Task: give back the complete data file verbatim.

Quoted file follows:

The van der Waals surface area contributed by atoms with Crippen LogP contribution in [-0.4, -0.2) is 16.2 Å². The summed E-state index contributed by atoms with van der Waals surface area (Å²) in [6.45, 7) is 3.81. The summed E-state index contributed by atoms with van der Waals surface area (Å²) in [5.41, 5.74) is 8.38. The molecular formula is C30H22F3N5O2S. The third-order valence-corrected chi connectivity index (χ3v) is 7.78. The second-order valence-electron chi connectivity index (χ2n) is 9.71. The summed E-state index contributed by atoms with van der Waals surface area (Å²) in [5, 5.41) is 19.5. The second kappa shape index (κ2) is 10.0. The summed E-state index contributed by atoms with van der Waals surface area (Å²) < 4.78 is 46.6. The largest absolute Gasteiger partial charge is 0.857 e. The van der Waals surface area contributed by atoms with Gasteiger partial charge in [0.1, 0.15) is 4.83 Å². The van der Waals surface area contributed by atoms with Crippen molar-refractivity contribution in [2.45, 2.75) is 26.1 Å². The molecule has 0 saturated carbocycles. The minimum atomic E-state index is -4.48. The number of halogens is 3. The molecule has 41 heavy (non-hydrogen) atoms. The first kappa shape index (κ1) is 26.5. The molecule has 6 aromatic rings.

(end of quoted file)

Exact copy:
The van der Waals surface area contributed by atoms with Crippen LogP contribution in [-0.4, -0.2) is 16.2 Å². The summed E-state index contributed by atoms with van der Waals surface area (Å²) in [6.45, 7) is 3.81. The summed E-state index contributed by atoms with van der Waals surface area (Å²) in [5.41, 5.74) is 8.38. The molecular formula is C30H22F3N5O2S. The third-order valence-corrected chi connectivity index (χ3v) is 7.78. The second-order valence-electron chi connectivity index (χ2n) is 9.71. The summed E-state index contributed by atoms with van der Waals surface area (Å²) in [5, 5.41) is 19.5. The second kappa shape index (κ2) is 10.0. The summed E-state index contributed by atoms with van der Waals surface area (Å²) < 4.78 is 46.6. The largest absolute Gasteiger partial charge is 0.857 e. The van der Waals surface area contributed by atoms with Gasteiger partial charge in [0.1, 0.15) is 4.83 Å². The van der Waals surface area contributed by atoms with Crippen molar-refractivity contribution in [2.45, 2.75) is 26.1 Å². The molecule has 0 saturated carbocycles. The minimum atomic E-state index is -4.48. The number of halogens is 3. The molecule has 41 heavy (non-hydrogen) atoms. The first kappa shape index (κ1) is 26.5. The molecule has 6 aromatic rings.